More physiologically relevant experiments have assayed expression in human post-mortem brain tissue. Comparing expression of the H1 and H2 haplotypes within heterozygous pathology-free post-mortem human brain samples, no allelic difference was observed in MAPT haplotype expression in either the frontal cortex or globus pallidus [33], a finding which has been replicated by another group [34]. The latter study did, however, find that there was a relative decrease in MAPT H1 expression with increased age [34]. Another study used real-time PCR to assay allele-specific expression analysis of MAPT and found a modest (11–13%) greater expression from chromosomes carrying a variant of H1: H1C [32].

Detailed analyses of expression have also been carried out by the consortia which undertook GWASs. To assess the possibility of polymorphisms affecting expression of the MAPT transcripts haplotype, GWAS publications examined correlation between gene expression and genotypes. In the MAPT genomic region, the International Parkinson Disease Genomic Consortium found that MAPT-risk SNPs were associated with increased expression (P<2×10−16) and decreased methylation (P=3.68×10−6) [26]. The consortium which performed the PSP GWAS examined 387 normal subjects and found significant association expression levels with SNPs across the inversion region (MAPT, RL17A, PLEKHM1 and LRRC27A4). This indicates that either the orientation of this genomic region or a polymorphism within it determines expression. Interestingly, although the PSP GWAS showed significant association of both the H1 haplotype and variation within the H1, the global expression of MAPT was unable to account for the risk conferred by the rs242557 allele [19]. As the risk conferred by rs242557 is unaccounted for, other modes of expression regulation should also be considered.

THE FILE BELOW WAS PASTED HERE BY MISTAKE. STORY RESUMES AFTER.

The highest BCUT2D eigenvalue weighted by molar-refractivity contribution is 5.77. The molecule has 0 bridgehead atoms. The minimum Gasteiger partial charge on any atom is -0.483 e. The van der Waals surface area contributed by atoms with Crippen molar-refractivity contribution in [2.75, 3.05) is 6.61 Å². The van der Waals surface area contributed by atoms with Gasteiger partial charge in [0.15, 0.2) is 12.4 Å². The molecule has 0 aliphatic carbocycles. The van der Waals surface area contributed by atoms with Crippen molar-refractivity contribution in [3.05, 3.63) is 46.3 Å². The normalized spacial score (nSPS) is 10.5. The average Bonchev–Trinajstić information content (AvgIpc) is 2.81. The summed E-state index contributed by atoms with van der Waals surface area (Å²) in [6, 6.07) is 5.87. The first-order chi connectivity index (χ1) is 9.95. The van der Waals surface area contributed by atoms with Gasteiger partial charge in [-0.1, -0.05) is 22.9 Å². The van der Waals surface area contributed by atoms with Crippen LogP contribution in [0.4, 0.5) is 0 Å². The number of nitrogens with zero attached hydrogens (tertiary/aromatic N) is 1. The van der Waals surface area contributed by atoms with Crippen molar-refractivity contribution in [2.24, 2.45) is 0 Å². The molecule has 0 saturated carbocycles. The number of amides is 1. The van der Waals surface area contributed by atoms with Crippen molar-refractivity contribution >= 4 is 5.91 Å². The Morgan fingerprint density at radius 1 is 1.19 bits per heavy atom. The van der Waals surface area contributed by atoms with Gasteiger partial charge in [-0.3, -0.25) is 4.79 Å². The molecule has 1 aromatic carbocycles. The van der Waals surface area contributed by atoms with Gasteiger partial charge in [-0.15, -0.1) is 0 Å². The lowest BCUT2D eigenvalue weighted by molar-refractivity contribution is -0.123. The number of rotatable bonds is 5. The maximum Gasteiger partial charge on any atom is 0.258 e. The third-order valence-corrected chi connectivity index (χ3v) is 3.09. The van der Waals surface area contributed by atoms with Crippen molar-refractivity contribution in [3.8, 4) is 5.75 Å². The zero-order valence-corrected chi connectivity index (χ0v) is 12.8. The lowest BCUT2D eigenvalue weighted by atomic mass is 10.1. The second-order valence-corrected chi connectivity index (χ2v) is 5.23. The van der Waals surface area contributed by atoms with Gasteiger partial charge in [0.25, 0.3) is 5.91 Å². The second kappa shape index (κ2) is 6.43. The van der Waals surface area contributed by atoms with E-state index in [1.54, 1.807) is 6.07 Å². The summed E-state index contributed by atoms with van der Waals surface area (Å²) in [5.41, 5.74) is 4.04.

MAPT alternative splicing

Another potential mechanism by which MAPT haplotypes may confer susceptibility to neurodegeneration is through the imbalanced expression of alternative transcripts. There is much evidence to suggest that isoform imbalance may play a role in tauopathies. An imbalance is observed in familial dementia FTDP-17 in which MAPT exon 10 splice site mutations act to increase the inclusion of exon 10 in transcripts [35,36]. This gives evidence that an imbalance in the ratio of 3R and 4R tau isoforms is sufficient to cause disease. Further support for the role of imbalanced tau isoforms in neurodegeneration comes from PSP in which there is a significant increase in 4R MAPT mRNA transcript in brain regions highly affected by neurodegeneration [37].